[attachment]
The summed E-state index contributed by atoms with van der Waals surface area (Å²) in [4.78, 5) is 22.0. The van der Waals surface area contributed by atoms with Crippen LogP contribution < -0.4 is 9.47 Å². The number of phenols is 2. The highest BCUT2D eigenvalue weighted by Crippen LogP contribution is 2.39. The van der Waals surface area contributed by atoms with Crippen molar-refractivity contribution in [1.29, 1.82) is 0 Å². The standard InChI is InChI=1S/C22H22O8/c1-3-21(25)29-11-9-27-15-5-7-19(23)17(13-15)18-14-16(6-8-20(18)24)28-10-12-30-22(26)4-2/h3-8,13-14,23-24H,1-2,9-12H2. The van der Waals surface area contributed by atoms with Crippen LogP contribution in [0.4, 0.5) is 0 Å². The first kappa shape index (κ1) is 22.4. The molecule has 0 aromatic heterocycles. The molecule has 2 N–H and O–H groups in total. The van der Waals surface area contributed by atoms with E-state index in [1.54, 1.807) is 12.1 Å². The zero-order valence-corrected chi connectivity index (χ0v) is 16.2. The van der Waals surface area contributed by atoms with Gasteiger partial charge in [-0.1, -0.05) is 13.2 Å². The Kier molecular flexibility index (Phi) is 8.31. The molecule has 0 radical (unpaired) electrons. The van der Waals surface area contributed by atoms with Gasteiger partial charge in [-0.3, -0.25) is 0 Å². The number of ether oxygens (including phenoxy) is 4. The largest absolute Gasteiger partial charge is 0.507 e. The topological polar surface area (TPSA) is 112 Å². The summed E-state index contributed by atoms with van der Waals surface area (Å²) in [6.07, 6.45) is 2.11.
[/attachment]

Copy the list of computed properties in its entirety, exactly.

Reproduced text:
The summed E-state index contributed by atoms with van der Waals surface area (Å²) in [4.78, 5) is 22.0. The van der Waals surface area contributed by atoms with Crippen LogP contribution < -0.4 is 9.47 Å². The number of phenols is 2. The highest BCUT2D eigenvalue weighted by Crippen LogP contribution is 2.39. The van der Waals surface area contributed by atoms with Crippen molar-refractivity contribution in [1.29, 1.82) is 0 Å². The standard InChI is InChI=1S/C22H22O8/c1-3-21(25)29-11-9-27-15-5-7-19(23)17(13-15)18-14-16(6-8-20(18)24)28-10-12-30-22(26)4-2/h3-8,13-14,23-24H,1-2,9-12H2. The van der Waals surface area contributed by atoms with Crippen LogP contribution in [0.4, 0.5) is 0 Å². The first kappa shape index (κ1) is 22.4. The molecule has 0 aromatic heterocycles. The molecule has 2 N–H and O–H groups in total. The van der Waals surface area contributed by atoms with E-state index in [1.54, 1.807) is 12.1 Å². The zero-order valence-corrected chi connectivity index (χ0v) is 16.2. The van der Waals surface area contributed by atoms with Gasteiger partial charge in [-0.1, -0.05) is 13.2 Å². The Kier molecular flexibility index (Phi) is 8.31. The molecule has 0 radical (unpaired) electrons. The van der Waals surface area contributed by atoms with Gasteiger partial charge in [-0.3, -0.25) is 0 Å². The number of ether oxygens (including phenoxy) is 4. The largest absolute Gasteiger partial charge is 0.507 e. The topological polar surface area (TPSA) is 112 Å². The summed E-state index contributed by atoms with van der Waals surface area (Å²) in [6.07, 6.45) is 2.11.